Munkrevival, at the risk of starting a polemic, here are my thoughts.  I do not know the extend to which cracking is found. What is not stated in the TNS is why the cracking is important. As far as I know there has never been a situation where the undercarriage leg became loose or fell out, let alone cases caused by casting cracking. The castings may crack but so what. There are lots of aeroplanes flying around with cracks in the structure. In fact if you look at what happens where there are accidents, such as ground loops, where the gear leg takes the impact, the casting destroys the spar, but the gear leg remains firmly attached to the casting.  One wonders therefore about the true value of this TNS, and I'm intentionally phrasing this politely! It is another element that make the aeroplane expensive to maintain. Perhaps that is part of the story.
Nigel

Offline john henderson

  • Posts: 254
  • Country: gb
Re: U/C casting X-rays, TNS 165
« Reply #6 on: Saturday December 09, 2017, 18:21:17 UTC »
We have much bitter experience of this TNS and its consequences. Nigel is quite correct that as the casting is riveted solidly top and bottom and to the spar and the adjoining ribs each side.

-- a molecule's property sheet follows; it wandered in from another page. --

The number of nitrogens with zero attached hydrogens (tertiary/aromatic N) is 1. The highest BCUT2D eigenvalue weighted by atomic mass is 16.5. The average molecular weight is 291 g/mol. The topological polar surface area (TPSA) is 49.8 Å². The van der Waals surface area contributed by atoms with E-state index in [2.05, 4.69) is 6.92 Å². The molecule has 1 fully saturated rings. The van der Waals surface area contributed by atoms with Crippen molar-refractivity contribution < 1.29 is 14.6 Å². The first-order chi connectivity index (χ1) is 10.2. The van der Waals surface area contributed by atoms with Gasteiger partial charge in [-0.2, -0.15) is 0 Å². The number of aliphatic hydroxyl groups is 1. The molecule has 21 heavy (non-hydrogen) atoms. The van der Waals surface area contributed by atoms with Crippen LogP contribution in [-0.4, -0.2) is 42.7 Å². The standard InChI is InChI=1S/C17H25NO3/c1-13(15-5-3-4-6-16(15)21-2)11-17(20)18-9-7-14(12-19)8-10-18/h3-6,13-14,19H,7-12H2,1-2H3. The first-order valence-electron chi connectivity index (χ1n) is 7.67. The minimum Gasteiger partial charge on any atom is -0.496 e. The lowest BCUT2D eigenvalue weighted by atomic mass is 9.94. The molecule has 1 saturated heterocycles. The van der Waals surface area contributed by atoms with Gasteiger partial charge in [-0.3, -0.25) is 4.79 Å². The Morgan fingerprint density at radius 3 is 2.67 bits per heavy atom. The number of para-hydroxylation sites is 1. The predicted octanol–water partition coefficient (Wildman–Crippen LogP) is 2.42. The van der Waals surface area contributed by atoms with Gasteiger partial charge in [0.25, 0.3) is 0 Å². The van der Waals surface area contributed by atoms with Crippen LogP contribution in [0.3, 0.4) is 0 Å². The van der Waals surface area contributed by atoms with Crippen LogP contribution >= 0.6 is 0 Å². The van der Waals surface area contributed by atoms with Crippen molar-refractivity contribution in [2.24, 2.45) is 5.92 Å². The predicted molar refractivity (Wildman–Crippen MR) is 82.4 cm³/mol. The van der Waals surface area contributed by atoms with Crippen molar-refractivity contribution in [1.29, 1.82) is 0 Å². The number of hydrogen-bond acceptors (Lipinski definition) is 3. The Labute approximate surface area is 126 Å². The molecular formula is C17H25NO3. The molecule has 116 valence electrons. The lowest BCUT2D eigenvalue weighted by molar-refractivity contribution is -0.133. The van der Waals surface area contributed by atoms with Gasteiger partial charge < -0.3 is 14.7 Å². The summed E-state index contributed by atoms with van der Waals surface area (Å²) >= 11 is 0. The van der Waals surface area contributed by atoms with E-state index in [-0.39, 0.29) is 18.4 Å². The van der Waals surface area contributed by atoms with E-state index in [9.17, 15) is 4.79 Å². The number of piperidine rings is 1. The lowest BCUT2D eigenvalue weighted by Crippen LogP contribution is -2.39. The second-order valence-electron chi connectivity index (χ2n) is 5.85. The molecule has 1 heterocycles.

The cracks BAC were concerned about were age embrittlement cracking running vertically up and down the tube that connects the two heavy section load spreaders at the top and bottom. apparently you are allowed one or more cracks provided they do not penetrate beyond the tube section. radial cracking is not acceptable. I agree with Nigel that even if it cracks all the way to the top or bottom it ain't going anywhere and neither is the undercarriage leg.  i know of no case of structural failure resulting from cracked castings